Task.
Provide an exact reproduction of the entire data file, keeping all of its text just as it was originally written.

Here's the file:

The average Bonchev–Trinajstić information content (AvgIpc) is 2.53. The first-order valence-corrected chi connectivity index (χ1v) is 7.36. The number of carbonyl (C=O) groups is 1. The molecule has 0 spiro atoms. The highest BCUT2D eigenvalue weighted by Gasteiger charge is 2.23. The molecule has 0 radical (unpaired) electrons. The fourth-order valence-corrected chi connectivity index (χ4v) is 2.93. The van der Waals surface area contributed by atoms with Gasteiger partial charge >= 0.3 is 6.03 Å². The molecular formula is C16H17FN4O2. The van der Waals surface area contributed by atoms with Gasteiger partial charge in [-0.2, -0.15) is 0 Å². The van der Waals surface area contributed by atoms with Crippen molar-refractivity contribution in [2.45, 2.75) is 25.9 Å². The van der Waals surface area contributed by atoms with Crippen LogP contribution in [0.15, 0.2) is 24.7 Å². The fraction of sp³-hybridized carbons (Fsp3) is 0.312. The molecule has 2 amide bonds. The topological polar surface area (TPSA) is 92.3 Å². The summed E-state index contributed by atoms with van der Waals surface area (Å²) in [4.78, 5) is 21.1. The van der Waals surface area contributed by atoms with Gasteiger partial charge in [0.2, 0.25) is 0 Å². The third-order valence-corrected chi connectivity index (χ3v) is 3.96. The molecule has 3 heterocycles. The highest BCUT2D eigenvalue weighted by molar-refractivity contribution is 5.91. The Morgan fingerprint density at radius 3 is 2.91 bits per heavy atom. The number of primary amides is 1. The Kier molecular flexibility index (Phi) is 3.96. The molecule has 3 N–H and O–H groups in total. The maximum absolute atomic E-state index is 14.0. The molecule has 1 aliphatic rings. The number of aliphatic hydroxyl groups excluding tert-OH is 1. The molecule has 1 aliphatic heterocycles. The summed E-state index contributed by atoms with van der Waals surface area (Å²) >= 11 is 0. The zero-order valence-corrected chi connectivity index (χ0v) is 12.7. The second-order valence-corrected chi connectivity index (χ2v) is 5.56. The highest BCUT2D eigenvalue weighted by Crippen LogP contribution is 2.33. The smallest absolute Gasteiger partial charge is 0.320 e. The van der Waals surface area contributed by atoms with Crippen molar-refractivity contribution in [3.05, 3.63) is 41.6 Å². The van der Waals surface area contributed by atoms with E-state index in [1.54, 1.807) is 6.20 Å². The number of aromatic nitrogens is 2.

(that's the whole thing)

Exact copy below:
The average Bonchev–Trinajstić information content (AvgIpc) is 2.53. The first-order valence-corrected chi connectivity index (χ1v) is 7.36. The number of carbonyl (C=O) groups is 1. The molecule has 0 spiro atoms. The highest BCUT2D eigenvalue weighted by Gasteiger charge is 2.23. The molecule has 0 radical (unpaired) electrons. The fourth-order valence-corrected chi connectivity index (χ4v) is 2.93. The van der Waals surface area contributed by atoms with Gasteiger partial charge >= 0.3 is 6.03 Å². The molecular formula is C16H17FN4O2. The van der Waals surface area contributed by atoms with Gasteiger partial charge in [-0.2, -0.15) is 0 Å². The van der Waals surface area contributed by atoms with Crippen molar-refractivity contribution in [2.45, 2.75) is 25.9 Å². The van der Waals surface area contributed by atoms with Crippen LogP contribution in [0.15, 0.2) is 24.7 Å². The fraction of sp³-hybridized carbons (Fsp3) is 0.312. The molecule has 2 amide bonds. The topological polar surface area (TPSA) is 92.3 Å². The summed E-state index contributed by atoms with van der Waals surface area (Å²) in [4.78, 5) is 21.1. The van der Waals surface area contributed by atoms with Gasteiger partial charge in [0.2, 0.25) is 0 Å². The third-order valence-corrected chi connectivity index (χ3v) is 3.96. The molecule has 3 heterocycles. The highest BCUT2D eigenvalue weighted by molar-refractivity contribution is 5.91. The Morgan fingerprint density at radius 3 is 2.91 bits per heavy atom. The number of primary amides is 1. The Kier molecular flexibility index (Phi) is 3.96. The molecule has 3 N–H and O–H groups in total. The maximum absolute atomic E-state index is 14.0. The molecule has 1 aliphatic rings. The number of aliphatic hydroxyl groups excluding tert-OH is 1. The molecule has 1 aliphatic heterocycles. The summed E-state index contributed by atoms with van der Waals surface area (Å²) >= 11 is 0. The zero-order valence-corrected chi connectivity index (χ0v) is 12.7. The second-order valence-corrected chi connectivity index (χ2v) is 5.56. The highest BCUT2D eigenvalue weighted by Crippen LogP contribution is 2.33. The smallest absolute Gasteiger partial charge is 0.320 e. The van der Waals surface area contributed by atoms with Crippen molar-refractivity contribution in [3.05, 3.63) is 41.6 Å². The van der Waals surface area contributed by atoms with E-state index in [1.54, 1.807) is 6.20 Å². The number of aromatic nitrogens is 2.